Posts tagged Gregory Ain
Gregory Ain studied architecture at the University of Southern California during the years 1927-28. While the fashion of architectural training of the day was for the ‘beaux arts’, the movement towards modernism was beginning to make its impact at all levels of life, including architecture. These revolutions in our understanding of any human endeavor often have their beginnings on the campuses of the world’s universities. As a youth, Gregory Ain was acquainted with Rudolf Schindler’s Kings Road house, and this ‘new style’ of architecture definitely had an impact upon him.After graduation, Gregory Ain went to work in the office of Richard Neutra in Silver Lake, already established as one of the ‘young lions’ of the emerging modernist movement. Early in his career, Gregory Ain developed an interest In group housing for low and middle income families. In 1937, he began the development of Dunsmuir Flats, which became his signature work, and which through the photography of the great Julius Shulman, established his reputation.
In 1940 Ain received a Guggenheim Fellowship for the development of low-cost housing. One of the most successful schemes was the Avenal Housing Project in Silver Lake, twenty attractive hillside units with private patios and living rooms with views, built for the members of a musician’s union whos members worked in the film industry.
Tierman House, located at 2323 Micheltorena Street in the Moreno Highlands was designated in 1974 by the City of Los Angeles as a Historic Cultural Monument (No. 124) and noted for its ‘architectural simplicity and elegance achieved through relationship between building and site.’
Other Gregory Ain homes in Silver Lake are Daniels House, 1856 Micheltorena Street and Orans House, 2404 Micheltorena Street. There is also an office building located at 2311 Hyperion Avenue in Silver Lake which was once the office of Gregory Ain and James Garrott, one of the few African-American architects in practice at the time.
Built on a steep hillside in Silver Lake’s architecturally-significant Silver Ridge Avenue, the multilevel Sharlin House represents a significant departure from the architect’s typical single story home. Projecting trellises, shown here, contribute handsomely to the building’s overall design.Gregory Ain designed the house for the Sharlin family. Rose Scharlin was the moving force behind the very first cooperative nursery school in the City of Los Angeles c.1939, and the model upon which local schools patterned themselves. Beginning as the Echo Park Cooperative Nursery School, using the facilities of the Echo Park Playground, a number of its members decided to start a similar school for the Silver Lake area and broke away from the original group, taking with them as the new school�s director Mrs. Rose Scharlin in 1946. The new school began as the Lakeview Cooperative Nursery School at the present school site, which was then an abandoned tennis court. Rose Scharlin fostered the concept of parents and children growing and learning together within the group. When Rose Scharlin died in 1948, the name of the school was changed in her memory. In 1955 it merged with the old Echo Park School to become one again.Located at 2363 Silver Ridge Avenue in the Silver Lake neighborhood of Los Angeles.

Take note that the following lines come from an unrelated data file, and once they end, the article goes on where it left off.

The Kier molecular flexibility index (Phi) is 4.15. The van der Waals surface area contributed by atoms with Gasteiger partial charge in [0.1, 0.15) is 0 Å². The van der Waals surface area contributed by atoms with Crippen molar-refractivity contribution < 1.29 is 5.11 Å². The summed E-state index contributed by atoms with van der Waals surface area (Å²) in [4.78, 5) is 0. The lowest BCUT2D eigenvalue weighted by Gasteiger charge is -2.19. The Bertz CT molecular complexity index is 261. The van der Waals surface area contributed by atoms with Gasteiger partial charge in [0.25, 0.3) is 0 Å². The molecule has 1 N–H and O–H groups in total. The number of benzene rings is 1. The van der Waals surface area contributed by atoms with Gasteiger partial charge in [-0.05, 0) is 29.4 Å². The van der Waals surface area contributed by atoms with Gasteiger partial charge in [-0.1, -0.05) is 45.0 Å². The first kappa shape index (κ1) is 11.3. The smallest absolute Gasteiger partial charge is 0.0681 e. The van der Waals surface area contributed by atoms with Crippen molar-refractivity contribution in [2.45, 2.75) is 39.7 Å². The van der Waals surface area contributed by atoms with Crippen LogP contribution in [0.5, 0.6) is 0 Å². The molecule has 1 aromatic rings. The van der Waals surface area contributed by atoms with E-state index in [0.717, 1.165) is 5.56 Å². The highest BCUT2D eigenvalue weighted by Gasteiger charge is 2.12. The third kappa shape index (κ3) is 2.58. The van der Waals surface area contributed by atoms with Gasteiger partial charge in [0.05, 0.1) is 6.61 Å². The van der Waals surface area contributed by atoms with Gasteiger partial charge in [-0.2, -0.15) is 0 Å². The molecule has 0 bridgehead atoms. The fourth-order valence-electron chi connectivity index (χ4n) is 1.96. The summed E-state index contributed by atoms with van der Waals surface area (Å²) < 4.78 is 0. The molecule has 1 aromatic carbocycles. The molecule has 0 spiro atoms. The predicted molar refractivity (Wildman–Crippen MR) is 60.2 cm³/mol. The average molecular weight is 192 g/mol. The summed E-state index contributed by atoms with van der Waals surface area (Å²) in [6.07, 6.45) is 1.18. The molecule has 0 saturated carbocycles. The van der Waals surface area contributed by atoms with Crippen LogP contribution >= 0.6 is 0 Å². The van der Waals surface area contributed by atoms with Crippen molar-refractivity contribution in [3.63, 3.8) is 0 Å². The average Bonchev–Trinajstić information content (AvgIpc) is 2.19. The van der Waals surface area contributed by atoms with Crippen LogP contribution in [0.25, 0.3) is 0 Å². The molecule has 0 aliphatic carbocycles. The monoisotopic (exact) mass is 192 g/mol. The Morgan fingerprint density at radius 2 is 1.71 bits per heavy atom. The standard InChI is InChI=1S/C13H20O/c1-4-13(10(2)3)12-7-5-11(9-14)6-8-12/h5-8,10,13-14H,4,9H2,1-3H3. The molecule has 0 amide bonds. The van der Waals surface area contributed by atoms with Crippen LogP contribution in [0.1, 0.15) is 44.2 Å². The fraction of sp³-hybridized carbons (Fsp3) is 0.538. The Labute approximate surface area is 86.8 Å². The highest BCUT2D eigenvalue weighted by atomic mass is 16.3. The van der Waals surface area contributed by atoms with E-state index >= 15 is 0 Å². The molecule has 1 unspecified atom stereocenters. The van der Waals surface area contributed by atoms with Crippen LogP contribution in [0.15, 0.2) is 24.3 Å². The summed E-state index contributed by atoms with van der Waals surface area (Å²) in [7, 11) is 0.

The architect, who passed away in 2002 aged 94, was friends with other non-conformists of the period, including architectural photographer Julius Schulman, landscape designer Garrett Eckbo, and fellow ‘radical’ architect Gregory Ain. He was a card-carrying Communist whose political activism made him a target of the House Un-American Activities Committee. Shulman photographed the Jenkyns House for his friend, but never allowed them to be published, citing privacy issues. The house is located at 1973 Redesdale Avenue.
The Becker House is located at 1828 San Jacinto Street in the Moreno Highlands neighborhood of Silver Laek.
Becker House, Gregory Ain, Architect 1938-40; Barry Milofsky, M2A Architects, Restoration 2003-07
In the 1940’s Gregory Ain designed several attached and detached housing projects that were notable for their site planning and innovation. These began with the Dunsmuir Flats in 1937, after which he received a Guggenheim Fellowship in 1940. Other projects were planned, but few were built due to the aversion by financial institutions to provide funding. The Avenal Housing Project was one of his great successes. Built for a musician’s union to provide housing for its members, the condominiums provide remarkable separation and privacy employing such devices as sliding partition walls. Several of the ten units have undergone extensive restoration. Architect Gordon Olschlager received a Merit Award for his work on one of the units in 2005, adding storage and additional elements. The units are approximately 1100 square feet with private patios and entrances. The complex was listed in the National Register of Historic Places in February 2005.
The Avenal Cooperative Housing Project is located at 2839-2949 Avenal Avenue in Silver Lake.
Gregory Ain and James “Jimmy” Garrott designed this mid-century modernist building for their offices in 1950. Garrott was one of the few African-American architects of the time. The office is now occupied by Unruh Boyer, an Architecture, Interior Design and Planning firm, Antony Unruh and Trish Boyer, Principals.
The Ain & Garrott Architectural Office is located at 2311 Hyperion Avenue.